“I decided it was enough and moved out with my children.”
But despite moving out, Malebane said her husband kept following her.
“That time, I reported him to the police but he was always released after spending a few days in jail.”
Malebane said her husband had invested part of his money in the lives of the women he dated, seemingly while searching for the love of his life.
He died at his home in 2000, where he had been staying alone.
When her late husband started cheating on her, Tšoele said she had advised him to marry his new lover if he believed he had found real love.
Her husband, a businessman, had enough resources to support a large family, so Tšoele said she could tolerate this side of her husband — a side she had not known when they got married.
But the affair had ended after a few months and Tšoele, 62, heaved a sigh of relief, thinking her husband would become a changed man.
However, after he started dating for the second and then third time, and then continually until she lost count, Tšoele says she even stopped asking where he was when he did not come home for weeks.
Not only had he openly cheated, he had also become violent and difficult to live with.
“I understood him — that he was a different kind of man. He loved women, and I was prepared to welcome other wives if he wanted to marry and become a polygamist.
“After all, those women were not going to be my wives but his.
“As a traditionalist, I believe a man who formally informs his wife that he loves another and makes plans to marry, in accordance with our traditional values, is a respectful man.
“The kind of man I was married to was not respectful, not just to me but to the scores of other women he used to satisfy himself,” Tšoele said.
The couple had married traditionally and was blessed with two sons and two daughters, who are all university graduates.
Tšoele, who is also a member of She-hive, said although she remained married and stayed with her abusive husband until his death in 2008, her strength to say “NO” to unprotected sex saved her life.
“My husband was very sick before he died. By the grace of God, he had agreed to using protection.”
Tšoele explained she had endured the violence to protect her children and reduce the temptations, which she thought might come, with single motherhood.
“I know that a violent home is not a safe place to raise children but all I wanted was for my children to grow up with a mother and father staying together.
“I thought if step-parents were to be involved in their lives, they would be in a worse predicament.”
With all her four children employed, Tšoele believes while she was deprived of love by her husband, she was there for her children who now shower her with love.
However, She-hive President, ’Matsietsi Tsephe, said her organisation had since introduced new strategies that seek to promote harmonious families.
The involvement of men in the She-hive interventions, according to Tsephe, is to ensure they understand their role as the protectors and providers of their families.
“The concept of men being protectors seeks to promote an environment free of violence.
“It says ‘the protector cannot turn around and become the abuser of those they are supposed to protect’,” Tsephe said.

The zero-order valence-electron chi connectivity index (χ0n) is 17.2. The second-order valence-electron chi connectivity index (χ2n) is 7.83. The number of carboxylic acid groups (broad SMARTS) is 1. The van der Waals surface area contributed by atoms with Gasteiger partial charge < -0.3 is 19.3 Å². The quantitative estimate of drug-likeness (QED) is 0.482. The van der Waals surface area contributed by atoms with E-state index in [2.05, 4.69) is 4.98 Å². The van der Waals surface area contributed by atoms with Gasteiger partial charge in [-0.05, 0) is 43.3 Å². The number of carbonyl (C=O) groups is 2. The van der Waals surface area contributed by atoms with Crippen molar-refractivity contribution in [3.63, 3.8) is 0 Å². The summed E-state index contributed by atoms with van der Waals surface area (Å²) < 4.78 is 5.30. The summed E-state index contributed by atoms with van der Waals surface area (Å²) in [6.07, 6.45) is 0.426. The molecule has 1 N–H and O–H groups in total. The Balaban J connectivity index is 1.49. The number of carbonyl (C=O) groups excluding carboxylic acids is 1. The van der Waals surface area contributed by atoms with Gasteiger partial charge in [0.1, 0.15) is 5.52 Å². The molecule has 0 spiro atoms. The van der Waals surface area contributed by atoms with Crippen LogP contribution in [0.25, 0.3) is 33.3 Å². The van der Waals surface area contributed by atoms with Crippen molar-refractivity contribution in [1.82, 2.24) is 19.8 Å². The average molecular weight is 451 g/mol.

She cited poor communication, poor financial management, infidelity and interference by other family members as major causes of conflict and violence in many homes.
“The challenges in each home are different and solutions that can be applied are also different.
“All we advocate is for women to speak out and also help their partners to become open about their concerns. That way, a solution can be found. We believe divorce should be the last option after all interventions have failed,” she said.
Tsephe further said because some couples are unable to communicate their concerns, this could result in violence. “Small issues can degenerate into big problems if ineffective strategies such as suspicion, nagging and drinking beer to resolve or forget the problems, are used.
“The issue really is for both men and women to be committed to building their marriages, understand the realities of their lives and live, plan and work together in honesty.”
Meanwhile, She-hive will hold an anti-domestic violence fun-walk in Thaba-Bosiu on December 6 before a candle-light event to remember all the people who lost their lives due to domestic violence in Maseru on the night of December 7.
‘I want to see my mother smile again’
By Tsitsi Matope
MASERU — A Lesotho’s high HIV and Aids-related death rate has left many children orphaned, vulnerable and living under difficult conditions.
Currently, there are more than 200 000 orphans and vulnerable children (OVCs) in Lesotho and a significant number is looked after by elderly people.
It is not an easy task, according to the chairperson of the Maseru Senior Women Citizens Association, ‘Makarabo Makhakhe.
Cases of grandparents who are struggling to look after their orphaned grandchildren may not be a new story. But this is a story that various stakeholders cannot ignore either.
In an interview this week, Makhakhe explained the need for more interventions to help the frail caregivers who, in most cases, are unemployed.
She said the elderly also struggled to help the children cope with their losses as they lacked appropriate counselling skills.
As a result, the need to better understand the needs of such children and, at the same time, find ways to encourage young people to help ease the burden has inspired a new innovation.
The association this year partnered with the Bristol Myers Squibbs Foundation (Secure the Future Foundation), to carry out a series of life-changing training programmes targeting vulnerable children and caregivers in some parts of the country.